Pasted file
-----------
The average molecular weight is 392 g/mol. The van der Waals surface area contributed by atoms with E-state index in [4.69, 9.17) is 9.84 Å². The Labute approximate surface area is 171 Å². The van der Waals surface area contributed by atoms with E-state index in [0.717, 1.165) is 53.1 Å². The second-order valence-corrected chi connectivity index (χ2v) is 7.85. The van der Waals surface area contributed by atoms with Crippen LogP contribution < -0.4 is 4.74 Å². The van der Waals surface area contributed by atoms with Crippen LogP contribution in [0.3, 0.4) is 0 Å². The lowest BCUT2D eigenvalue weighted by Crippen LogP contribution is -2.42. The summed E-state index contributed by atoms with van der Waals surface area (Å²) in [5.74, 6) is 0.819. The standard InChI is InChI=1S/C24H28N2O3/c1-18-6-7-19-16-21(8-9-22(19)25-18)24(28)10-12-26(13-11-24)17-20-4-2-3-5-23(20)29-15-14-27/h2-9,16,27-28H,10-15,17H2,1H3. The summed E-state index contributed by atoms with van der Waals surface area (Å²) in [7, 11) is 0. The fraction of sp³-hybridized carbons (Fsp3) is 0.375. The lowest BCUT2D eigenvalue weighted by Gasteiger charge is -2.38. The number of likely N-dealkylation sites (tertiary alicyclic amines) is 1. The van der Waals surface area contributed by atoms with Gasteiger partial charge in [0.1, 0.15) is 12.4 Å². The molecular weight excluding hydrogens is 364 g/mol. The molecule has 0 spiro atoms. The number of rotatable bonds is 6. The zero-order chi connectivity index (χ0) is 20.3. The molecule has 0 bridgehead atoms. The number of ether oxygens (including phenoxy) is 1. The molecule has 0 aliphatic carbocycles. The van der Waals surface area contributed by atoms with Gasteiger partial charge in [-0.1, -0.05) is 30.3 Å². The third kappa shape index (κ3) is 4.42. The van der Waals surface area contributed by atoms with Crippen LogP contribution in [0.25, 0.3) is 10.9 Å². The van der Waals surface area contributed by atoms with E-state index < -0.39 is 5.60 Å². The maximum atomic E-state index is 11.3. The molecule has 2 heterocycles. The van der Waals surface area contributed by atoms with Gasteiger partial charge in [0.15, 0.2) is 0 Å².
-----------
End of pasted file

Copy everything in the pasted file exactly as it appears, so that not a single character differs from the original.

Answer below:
The average molecular weight is 392 g/mol. The van der Waals surface area contributed by atoms with E-state index in [4.69, 9.17) is 9.84 Å². The Labute approximate surface area is 171 Å². The van der Waals surface area contributed by atoms with E-state index in [0.717, 1.165) is 53.1 Å². The second-order valence-corrected chi connectivity index (χ2v) is 7.85. The van der Waals surface area contributed by atoms with Crippen LogP contribution < -0.4 is 4.74 Å². The van der Waals surface area contributed by atoms with Crippen LogP contribution in [0.3, 0.4) is 0 Å². The lowest BCUT2D eigenvalue weighted by Crippen LogP contribution is -2.42. The summed E-state index contributed by atoms with van der Waals surface area (Å²) in [5.74, 6) is 0.819. The standard InChI is InChI=1S/C24H28N2O3/c1-18-6-7-19-16-21(8-9-22(19)25-18)24(28)10-12-26(13-11-24)17-20-4-2-3-5-23(20)29-15-14-27/h2-9,16,27-28H,10-15,17H2,1H3. The summed E-state index contributed by atoms with van der Waals surface area (Å²) in [7, 11) is 0. The fraction of sp³-hybridized carbons (Fsp3) is 0.375. The lowest BCUT2D eigenvalue weighted by Gasteiger charge is -2.38. The number of likely N-dealkylation sites (tertiary alicyclic amines) is 1. The van der Waals surface area contributed by atoms with Gasteiger partial charge in [0.1, 0.15) is 12.4 Å². The molecular weight excluding hydrogens is 364 g/mol. The molecule has 0 spiro atoms. The number of rotatable bonds is 6. The zero-order chi connectivity index (χ0) is 20.3. The molecule has 0 bridgehead atoms. The number of ether oxygens (including phenoxy) is 1. The molecule has 0 aliphatic carbocycles. The van der Waals surface area contributed by atoms with Gasteiger partial charge in [-0.1, -0.05) is 30.3 Å². The third kappa shape index (κ3) is 4.42. The van der Waals surface area contributed by atoms with Crippen LogP contribution in [0.25, 0.3) is 10.9 Å². The van der Waals surface area contributed by atoms with E-state index < -0.39 is 5.60 Å². The maximum atomic E-state index is 11.3. The molecule has 2 heterocycles. The van der Waals surface area contributed by atoms with Gasteiger partial charge in [0.15, 0.2) is 0 Å².